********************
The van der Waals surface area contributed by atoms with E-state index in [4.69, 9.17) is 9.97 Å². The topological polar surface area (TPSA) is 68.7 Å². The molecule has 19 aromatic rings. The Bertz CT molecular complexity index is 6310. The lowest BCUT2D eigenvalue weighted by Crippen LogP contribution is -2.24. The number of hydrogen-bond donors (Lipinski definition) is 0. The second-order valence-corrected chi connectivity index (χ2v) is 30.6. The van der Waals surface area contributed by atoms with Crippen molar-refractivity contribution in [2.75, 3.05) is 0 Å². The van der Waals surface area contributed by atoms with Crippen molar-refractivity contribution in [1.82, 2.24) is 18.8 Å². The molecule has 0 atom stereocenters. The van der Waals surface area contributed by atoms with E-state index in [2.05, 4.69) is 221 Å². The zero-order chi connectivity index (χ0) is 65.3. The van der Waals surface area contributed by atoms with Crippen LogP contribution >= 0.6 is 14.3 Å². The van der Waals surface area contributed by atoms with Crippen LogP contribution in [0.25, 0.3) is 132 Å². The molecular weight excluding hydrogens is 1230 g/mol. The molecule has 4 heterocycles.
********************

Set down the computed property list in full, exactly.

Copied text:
The van der Waals surface area contributed by atoms with E-state index in [4.69, 9.17) is 9.97 Å². The topological polar surface area (TPSA) is 68.7 Å². The molecule has 19 aromatic rings. The Bertz CT molecular complexity index is 6310. The lowest BCUT2D eigenvalue weighted by Crippen LogP contribution is -2.24. The number of hydrogen-bond donors (Lipinski definition) is 0. The second-order valence-corrected chi connectivity index (χ2v) is 30.6. The van der Waals surface area contributed by atoms with Crippen molar-refractivity contribution in [2.75, 3.05) is 0 Å². The van der Waals surface area contributed by atoms with Crippen molar-refractivity contribution in [1.82, 2.24) is 18.8 Å². The molecule has 0 atom stereocenters. The van der Waals surface area contributed by atoms with E-state index in [2.05, 4.69) is 221 Å². The zero-order chi connectivity index (χ0) is 65.3. The van der Waals surface area contributed by atoms with Crippen LogP contribution >= 0.6 is 14.3 Å². The van der Waals surface area contributed by atoms with Crippen LogP contribution in [0.25, 0.3) is 132 Å². The molecular weight excluding hydrogens is 1230 g/mol. The molecule has 4 heterocycles.